Black Resistance = Kansas History
The Association for the Study of African American Life and History (ASALH) founded the annual February celebration of Black History in 1926 and identified Black Resistance as the theme for 2023.
From Spencer’s African American Experience Collections, I selected the following items to highlight how Black Resistance is an integral part of Kansas history.
With their baby, William, Mr. David and Mrs. Rebecca (Brooks) Harvey escaped from chattel slavery in Van Buren, Arkansas, by joining a unit of Union soldiers who were going to Kansas. Although the family experienced being separated by accident for two months, they successfully reunited in Lawrence, Kansas, and found employment as tenant farmers on land owned by the state’s Douglas County Sheriff. Within five years, the family saved enough money to buy fifteen acres of land in Douglas County. There they built a home and established their farm. Eventually their farm covered more than two hundred acres.
Kansas is where the family’s four children grew up. William attended business school before spending the remainder of his life working on his family’s farm. Sherman graduated from the University of Kansas in 1889; he then taught in Lawrence public schools and later earned a law degree from KU. Frederick established a medical practice in Kansas City, Kansas, after earning his medical degree from Meharry Medical School in Nashville, Tennessee. And, Edward graduated from KU, worked in Washington, D.C. as a clerk for Congressman J. D. Bowersock, and retired to the family farm while serving as an active leader in Douglas County farm organizations and other civic other civic groups.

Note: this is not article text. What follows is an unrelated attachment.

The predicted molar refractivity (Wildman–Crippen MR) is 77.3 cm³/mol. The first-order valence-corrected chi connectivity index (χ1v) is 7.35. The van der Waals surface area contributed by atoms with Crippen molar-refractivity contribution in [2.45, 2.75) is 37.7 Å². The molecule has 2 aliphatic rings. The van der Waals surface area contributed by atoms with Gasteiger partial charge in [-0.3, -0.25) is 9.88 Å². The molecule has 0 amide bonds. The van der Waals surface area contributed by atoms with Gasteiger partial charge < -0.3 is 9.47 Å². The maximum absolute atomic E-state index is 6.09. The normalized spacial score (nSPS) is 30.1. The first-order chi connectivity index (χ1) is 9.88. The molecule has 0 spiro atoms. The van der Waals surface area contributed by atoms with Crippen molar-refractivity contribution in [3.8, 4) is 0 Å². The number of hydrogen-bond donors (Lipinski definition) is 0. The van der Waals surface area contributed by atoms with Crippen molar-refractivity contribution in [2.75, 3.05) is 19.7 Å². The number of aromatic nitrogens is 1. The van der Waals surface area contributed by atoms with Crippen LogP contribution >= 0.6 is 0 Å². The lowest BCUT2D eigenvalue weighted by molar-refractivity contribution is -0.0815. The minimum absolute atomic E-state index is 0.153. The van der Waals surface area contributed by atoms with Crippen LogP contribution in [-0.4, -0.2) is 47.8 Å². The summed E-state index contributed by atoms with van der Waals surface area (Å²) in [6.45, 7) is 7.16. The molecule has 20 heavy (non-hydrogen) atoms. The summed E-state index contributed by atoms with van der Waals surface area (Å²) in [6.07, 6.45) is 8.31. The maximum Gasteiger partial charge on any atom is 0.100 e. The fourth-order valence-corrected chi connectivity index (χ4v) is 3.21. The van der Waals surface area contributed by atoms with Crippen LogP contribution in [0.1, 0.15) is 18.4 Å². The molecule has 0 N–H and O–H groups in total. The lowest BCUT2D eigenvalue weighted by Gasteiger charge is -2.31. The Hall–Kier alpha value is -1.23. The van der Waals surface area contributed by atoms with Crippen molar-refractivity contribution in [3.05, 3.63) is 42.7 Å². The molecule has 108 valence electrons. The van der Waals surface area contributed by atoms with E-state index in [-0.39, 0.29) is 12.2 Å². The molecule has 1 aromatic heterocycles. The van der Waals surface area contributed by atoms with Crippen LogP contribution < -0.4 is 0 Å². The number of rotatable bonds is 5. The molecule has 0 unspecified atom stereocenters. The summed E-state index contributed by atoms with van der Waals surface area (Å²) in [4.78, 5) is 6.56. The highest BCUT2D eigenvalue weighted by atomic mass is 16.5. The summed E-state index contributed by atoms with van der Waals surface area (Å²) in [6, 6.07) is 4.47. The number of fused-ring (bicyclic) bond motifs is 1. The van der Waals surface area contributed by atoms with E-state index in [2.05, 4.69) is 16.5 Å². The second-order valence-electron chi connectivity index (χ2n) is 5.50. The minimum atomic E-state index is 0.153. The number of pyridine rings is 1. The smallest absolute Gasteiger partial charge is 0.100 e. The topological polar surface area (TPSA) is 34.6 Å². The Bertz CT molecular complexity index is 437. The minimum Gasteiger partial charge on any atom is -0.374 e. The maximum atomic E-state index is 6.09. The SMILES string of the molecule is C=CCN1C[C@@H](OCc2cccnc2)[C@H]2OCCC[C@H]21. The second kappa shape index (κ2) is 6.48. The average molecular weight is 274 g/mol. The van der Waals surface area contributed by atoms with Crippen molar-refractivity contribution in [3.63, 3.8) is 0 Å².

In 1866, the 3rd Annual Convention of Colored Men convened in Lawrence, Kansas, as citizens and taxpayers to advocate for their civil rights, i.e. their right to vote and to serve in the state militia and on juries. The assembled men concluded:
“We are among you. Here we must remain. We must be a constant trouble in the State until it extends to us equal and exact justice.”
Unwilling to be denied better economic and political opportunities, African Americans like the Saddler family shown below migrated from Kentucky, Tennessee, and throughout the nation to Nicodemus in Graham County, Kansas, the nation’s first African American town west of the Mississippi River.
George Williams – the son of Mr. and Mrs. Thomas Williams, a prominent farm family in Pratt County, Kansas – filed a racial discrimination lawsuit against the railroad after he was denied access to a train after presenting his ticket to the conductor. Agreeing with a lower court’s findings, the Kansas Supreme Court ruled in 1913 that the train conductor’s action was due to an honest misunderstanding, not racial discrimination. See Williams v. Chicago, R.I. & P. RY. Co. ET AL., 90 Kan. 478, 1913.
At the 1920 Kaw Valley Convention of the African American Baptist Church in Bonner Springs, Kansas, the Women’s Home and Foreign Mission Society delivered a written protest against a highly visible “For Whites Only” sign displayed in “a public place of business”:
“This unsightly inscription is one of the first things that greets the eyes of every self respecting citizen which is a disgrace to the good name of Kansas and its splendid citizenship.”
Field Archivist/Curator, African American Experience Collections